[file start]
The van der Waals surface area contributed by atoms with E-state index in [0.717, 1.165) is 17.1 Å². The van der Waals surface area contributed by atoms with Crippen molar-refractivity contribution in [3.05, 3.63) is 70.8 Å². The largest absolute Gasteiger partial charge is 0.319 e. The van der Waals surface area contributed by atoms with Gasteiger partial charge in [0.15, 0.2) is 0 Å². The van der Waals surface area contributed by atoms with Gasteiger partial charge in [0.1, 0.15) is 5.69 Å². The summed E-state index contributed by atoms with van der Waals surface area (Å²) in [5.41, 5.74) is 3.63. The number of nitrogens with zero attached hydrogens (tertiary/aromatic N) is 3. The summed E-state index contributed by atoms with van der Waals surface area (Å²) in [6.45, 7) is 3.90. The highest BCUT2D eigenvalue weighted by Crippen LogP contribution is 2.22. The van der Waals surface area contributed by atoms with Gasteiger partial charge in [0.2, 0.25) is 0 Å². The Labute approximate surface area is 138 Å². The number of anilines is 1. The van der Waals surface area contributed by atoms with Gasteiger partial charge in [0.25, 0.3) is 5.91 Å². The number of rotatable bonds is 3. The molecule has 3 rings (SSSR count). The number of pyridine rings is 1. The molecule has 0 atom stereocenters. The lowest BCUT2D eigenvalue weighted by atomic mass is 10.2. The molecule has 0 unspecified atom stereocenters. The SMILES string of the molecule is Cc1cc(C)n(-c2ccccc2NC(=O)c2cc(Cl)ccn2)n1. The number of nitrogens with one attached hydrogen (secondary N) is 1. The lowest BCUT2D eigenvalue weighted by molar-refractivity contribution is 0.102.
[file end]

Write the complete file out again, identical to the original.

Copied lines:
The van der Waals surface area contributed by atoms with E-state index in [0.717, 1.165) is 17.1 Å². The van der Waals surface area contributed by atoms with Crippen molar-refractivity contribution in [3.05, 3.63) is 70.8 Å². The largest absolute Gasteiger partial charge is 0.319 e. The van der Waals surface area contributed by atoms with Gasteiger partial charge in [0.15, 0.2) is 0 Å². The van der Waals surface area contributed by atoms with Gasteiger partial charge in [0.1, 0.15) is 5.69 Å². The summed E-state index contributed by atoms with van der Waals surface area (Å²) in [5.41, 5.74) is 3.63. The number of nitrogens with zero attached hydrogens (tertiary/aromatic N) is 3. The summed E-state index contributed by atoms with van der Waals surface area (Å²) in [6.45, 7) is 3.90. The highest BCUT2D eigenvalue weighted by Crippen LogP contribution is 2.22. The van der Waals surface area contributed by atoms with Gasteiger partial charge in [0.2, 0.25) is 0 Å². The Labute approximate surface area is 138 Å². The number of anilines is 1. The van der Waals surface area contributed by atoms with Gasteiger partial charge in [0.25, 0.3) is 5.91 Å². The number of rotatable bonds is 3. The molecule has 3 rings (SSSR count). The number of pyridine rings is 1. The molecule has 0 atom stereocenters. The lowest BCUT2D eigenvalue weighted by atomic mass is 10.2. The molecule has 0 unspecified atom stereocenters. The SMILES string of the molecule is Cc1cc(C)n(-c2ccccc2NC(=O)c2cc(Cl)ccn2)n1. The number of nitrogens with one attached hydrogen (secondary N) is 1. The lowest BCUT2D eigenvalue weighted by molar-refractivity contribution is 0.102.